Adolescence is often described as a period of heightened risk-taking. Adolescents are notorious for impulsivity, emotional volatility, and risky behaviors such as drinking under the influence of alcohol. By contrast, we found that risk-taking declines linearly from childhood to adulthood when individuals make choices over monetary gambles. Further, with age we found increases in the sensitivity to economic risk, defined as the degree to which a preference for assured monetary gains over a risky payoff depends upon the variability in (...) the risky payoff. These findings indicate that decisions about economic risk may follow a different developmental trajectory than other kinds of risk taking, and that changes in sensitivity to risk may be a major factor in the development of mature risk aversion. (shrink)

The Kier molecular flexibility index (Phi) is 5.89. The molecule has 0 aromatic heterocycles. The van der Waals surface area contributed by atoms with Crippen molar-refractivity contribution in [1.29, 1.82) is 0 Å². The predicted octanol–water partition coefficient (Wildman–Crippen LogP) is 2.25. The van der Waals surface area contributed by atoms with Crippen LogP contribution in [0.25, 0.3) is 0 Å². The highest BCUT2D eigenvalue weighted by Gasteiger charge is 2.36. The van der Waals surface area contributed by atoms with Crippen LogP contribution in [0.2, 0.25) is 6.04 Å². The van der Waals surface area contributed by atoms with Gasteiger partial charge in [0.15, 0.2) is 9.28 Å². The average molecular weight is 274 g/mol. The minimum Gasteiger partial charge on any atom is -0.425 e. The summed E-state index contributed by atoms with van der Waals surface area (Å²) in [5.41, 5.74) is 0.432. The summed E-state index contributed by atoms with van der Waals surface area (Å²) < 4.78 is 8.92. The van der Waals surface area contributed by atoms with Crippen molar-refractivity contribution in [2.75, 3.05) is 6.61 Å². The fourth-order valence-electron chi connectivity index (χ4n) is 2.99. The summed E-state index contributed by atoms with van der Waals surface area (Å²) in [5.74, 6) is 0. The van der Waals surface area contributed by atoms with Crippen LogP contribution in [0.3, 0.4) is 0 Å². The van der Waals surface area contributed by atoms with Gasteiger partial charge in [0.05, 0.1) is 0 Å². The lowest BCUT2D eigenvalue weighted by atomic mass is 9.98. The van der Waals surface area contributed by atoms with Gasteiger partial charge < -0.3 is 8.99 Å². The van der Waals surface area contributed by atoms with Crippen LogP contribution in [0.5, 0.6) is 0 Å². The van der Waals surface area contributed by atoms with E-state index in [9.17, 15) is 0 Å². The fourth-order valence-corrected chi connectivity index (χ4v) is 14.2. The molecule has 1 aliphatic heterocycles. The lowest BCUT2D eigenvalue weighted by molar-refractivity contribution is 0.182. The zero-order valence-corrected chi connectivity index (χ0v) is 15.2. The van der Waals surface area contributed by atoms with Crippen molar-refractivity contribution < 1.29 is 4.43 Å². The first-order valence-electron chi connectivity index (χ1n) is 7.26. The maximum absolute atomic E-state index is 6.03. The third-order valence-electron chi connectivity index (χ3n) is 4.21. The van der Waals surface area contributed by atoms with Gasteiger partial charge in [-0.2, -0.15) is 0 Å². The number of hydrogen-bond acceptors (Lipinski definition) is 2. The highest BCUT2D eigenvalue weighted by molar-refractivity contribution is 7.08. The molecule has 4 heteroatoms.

If the ten elements of Chinese development strategy discussed earlier are to provide object lessons relevant for other third world nations, they must be potentially transferable to other societies. The extent to which each element of the strategy is transferable depends on the conditions under which it can be successfully implemented, and on the degree to which these conditions are satisfied in other third world nations. I had also sought to determine what political-economic, geographical, and historical conditions are (...) required for the successful implementation of each of the ten elements of strategy. The results of this analysis are summarized in the form of a matrix in Table 1. Each of the ten elements of strategy under discussion requires at least one - and often many more - of the major features of China's political-economic system. In all cases an effective and extensive system of public administration and/or a massoriented class structure are required, and in most cases a considerable degree of public ownership of the means of production and administrative control of resource allocation is either necessary or helpful. Less often required, but crucial in a few cases, are a central government with the power to mobilize resources on a large scale, a political leadership capable of influencing and involving people on a wide scale, and a ruraloriented class structure.Among the key geographic characteristics considered, large size is necessary or helpful for the successful implementation of two of the ten elements of strategy, but is disadvantageous in many cases because it is then more difficult for the political leadership to establish an effective system of public administration and to influence and involve people on a wide scale. An abundance of labor and scarcity of land is quite generally disadvantageous because it makes the achievement of rapid economic growth more difficult under any development strategy. But ethnological unity can be very helpful for the establishment of a strong state in all three respects I have distinguished.A cultural tradition oriented to cooperative work is quite helpful - if not strictly necessary - for three of the elements of strategy. A heritage of educational and administrative experience is helpful - but not absolutely essential - for all ten elements, since it improves the operation of those basic economic institutions and those characteristics of the state which have played an important role in the success of the Chinese development strategy. The less a society has been subject to foreign domination, the more its environment is likely to be conducive to the success of many elements of the Chinese strategy. And, finally, a profound social revolution would appear to be necessary in most instances for the development of three features of the Chinese political-economic system which as a group are indispensable for the success of all ten elements of the Chinese development strategy.These conclusions suggest that most of the elements of strategy described are currently applicable in only a few third world nations at best. Only a handful of nations have experienced a social revolution of any kind, and not all of these revolutions have been strongly rooted in the rural masses. Moreover, many of the revolutionary societies (e.g., Cuba, Mozambique, Vietnam) have a bitter history of Western imperialist domination to overcome, and most have only a limited heritage of educational and administrative experience to draw upon (e.g., the African nations). Some do not have a cultural tradition conducive to collective modes of operation (most notably Cuba), and many are ethnologically heterogeneous (e.g., Angola, Mozambique). Of all contemporary third world nations, North Korea would appear to come closest to meeting the historical, geographical, and political-economic conditions that have played a significant (and in many cases an essential) role in the success of the Chinese development strategy. But even in the case of North Korea the match is far from perfect in many respects.Do these observations imply that the Chinese experience is essentially unique and therefore largely irrelevant for the rest of the third world? I think not. First of all, the Chinese experience has set new and higher standards for the evaluation of development performance and policy throughout the world: it is no longer enough to promote rapid economic growth, but development planners can and will be held accountable for achieving a balanced pattern of development in which non-growth objectives such as greater equity and self-reliance are promoted along with faster growth.Second, certain elements of the Chinese development strategy do lend themselves to successful application - at least to a certain extent - in other societies which differ considerably from China in their political-economic, geographical, and historical conditions. For example, the promotion of mass-oriented human resource development could be carried out with some success in a nation with a reasonably strong state (in terms of its capacity for resource mobilization and public administration) and a political leadership somewhat oriented to the masses. A strategy of restriction of luxury consumption is potentially more widely transferable, for it requires mainly a mass-oriented political leadership and, up to a point, does not depend on an unusually effective state apparatus. Some degree of economic diversification of regions and localities, as well as some degree of amelioration of rural-urban imbalance, can be successfully accomplished provided that the political leadership is sufficiently rural-oriented and can rely upon an effective and extensive administrative system. In all these cases the necessary configuration of political-economic conditions is possible (if not very likely) in a society that has not undergone a profound social revolution and that operates within a predominantly capitalist institutional framework. More revolutionary change would be more conducive to success, but not absolutely essential for some progress to be made.Third, and more important, some of the key conditions required for the successful implementation of much of the Chinese development strategy can be realized in the future even if they do not obtain at present in most third world societies. Here it is important to distinguish between those aspects of the setting of any given society which are virtually immutable and those aspects which are amenable to change under appropriate historical circumstances. The key geographical characteristics that I have discussed clearly involve stable features of a society's environment; nothing short of massive territorial annexation, massive migration, or genocide could alter the size, the resource endowment, or the ethnological structure of contemporary third world nations. The historical characteristics I have cited vary considerably in their susceptibility to change. Cultural traditions built up over centuries (and in some cases millenia) cannot be transformed within a generation. The amount of time it takes to overcome the effects of Western imperialism depends of course on the force and the longevity of its imposition, but in many areas at least a generation might be needed. And a substantial degree of educational and administrative experience can only be built up with several decades of concerted effort. The possibility of significant change in any of these three historical characteristics hinges on some kind of decisive break with the past which ushers in new political leadership determined to bring about large-scale change. Such a decisive break need not involve a revolutionary redistribution of power from dominating to oppressed classes, but it does require at least the accession to power of strongly nationalist forces determined to “modernize” their country (i.e., to increase its resemblance to the powerful industrialized nations of the modern world). Social revolution is the most fundamental historical characteristic of all, for it underlies the establishment of many of the key features of China's political-economic system and (not incidentally) also creates a context in which the needed changes in the other three historical characteristics become more readily achievable. Profound social revolutions, in which formerly oppressed classes do succeed in wresting power from formerly privileged classes, are not made overnight, but they can be brought about after a period of revolutionary organization and struggle. If the revolutionary movement is to be truly rooted in the masses (and the rural masses in particular), and if it is to succeed in a contemporary international context in which privileged classes in third world nations can often count on support from major foreign powers, it is bound to take a great deal of time and effort. But the point I am making here is that it has been done in some countries in the past, and there is every likelihood that it will eventually be done in some other countries in the future.At present it would be foolhardy to attempt to predict where Chinese-style revolutions might succeed in generating historical and political-economic conditions approximating those which have contributed to the success of the Chinese strategy of development. But there are many third world nations with one or more relevant geographic and historical characteristics already similar to China's. For example, India, Indonesia, and Brazil share China's large size, some of the Latin American nations are ethnologically quite homogeneous, many East and Southeast Asian nations have cultural traditions resembling those of the Chinese, the people of India and some of the other semi-industrialized nations of the third world have already acquired a substantial degree of educational and administrative skills, and nations such as Tanzania, Ethiopia, and Afghanistan were not thoroughly restructured by foreign powers. Profound social revolutions in any of these nations - however distant the prospect may now appear- would go a long way toward establishing the conditions under which many of the lessons from the Chinese strategy of development could indeed be successfully applied. As for the immediate future, there is little likelihood that the Chinese experience will be of much relevance to development planning in the rest of the third world. For the great majority of third world nations are still dominated by propertied or otherwise privileged elites, and, as one observer has put it, “revolution is precisely the fate which [they] are striving to avert through their development.” The quote is from Neville Maxwell, in his introduction to a special issue, entitled “China's Road to Development,” of World Development, Vol. 3, Nos. 7–8 (July–August 1975), p. 454. (shrink)